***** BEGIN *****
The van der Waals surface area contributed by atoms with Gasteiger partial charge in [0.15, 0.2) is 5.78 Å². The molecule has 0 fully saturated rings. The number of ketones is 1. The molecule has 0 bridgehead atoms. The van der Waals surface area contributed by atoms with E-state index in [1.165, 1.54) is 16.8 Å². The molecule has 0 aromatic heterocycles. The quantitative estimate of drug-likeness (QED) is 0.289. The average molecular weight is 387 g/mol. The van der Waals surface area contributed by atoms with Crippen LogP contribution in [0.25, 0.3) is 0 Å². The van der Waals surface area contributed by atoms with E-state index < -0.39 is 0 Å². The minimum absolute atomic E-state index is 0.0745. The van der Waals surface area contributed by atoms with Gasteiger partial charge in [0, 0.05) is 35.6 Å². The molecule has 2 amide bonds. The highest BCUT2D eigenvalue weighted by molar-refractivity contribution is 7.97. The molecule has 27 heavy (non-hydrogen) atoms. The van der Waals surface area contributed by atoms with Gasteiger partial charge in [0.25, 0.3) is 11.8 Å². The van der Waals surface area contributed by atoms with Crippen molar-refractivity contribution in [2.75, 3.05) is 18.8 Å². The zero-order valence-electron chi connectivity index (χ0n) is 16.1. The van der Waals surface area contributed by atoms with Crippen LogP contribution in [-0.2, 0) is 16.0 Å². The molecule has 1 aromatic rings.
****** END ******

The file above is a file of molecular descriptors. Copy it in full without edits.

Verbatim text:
The van der Waals surface area contributed by atoms with Gasteiger partial charge in [0.15, 0.2) is 5.78 Å². The molecule has 0 fully saturated rings. The number of ketones is 1. The molecule has 0 bridgehead atoms. The van der Waals surface area contributed by atoms with E-state index in [1.165, 1.54) is 16.8 Å². The molecule has 0 aromatic heterocycles. The quantitative estimate of drug-likeness (QED) is 0.289. The average molecular weight is 387 g/mol. The van der Waals surface area contributed by atoms with Crippen LogP contribution in [0.25, 0.3) is 0 Å². The van der Waals surface area contributed by atoms with E-state index < -0.39 is 0 Å². The minimum absolute atomic E-state index is 0.0745. The van der Waals surface area contributed by atoms with Gasteiger partial charge in [0, 0.05) is 35.6 Å². The molecule has 2 amide bonds. The highest BCUT2D eigenvalue weighted by molar-refractivity contribution is 7.97. The molecule has 27 heavy (non-hydrogen) atoms. The van der Waals surface area contributed by atoms with Gasteiger partial charge in [0.25, 0.3) is 11.8 Å². The van der Waals surface area contributed by atoms with Crippen molar-refractivity contribution in [2.75, 3.05) is 18.8 Å². The zero-order valence-electron chi connectivity index (χ0n) is 16.1. The van der Waals surface area contributed by atoms with Crippen LogP contribution in [-0.2, 0) is 16.0 Å². The molecule has 1 aromatic rings.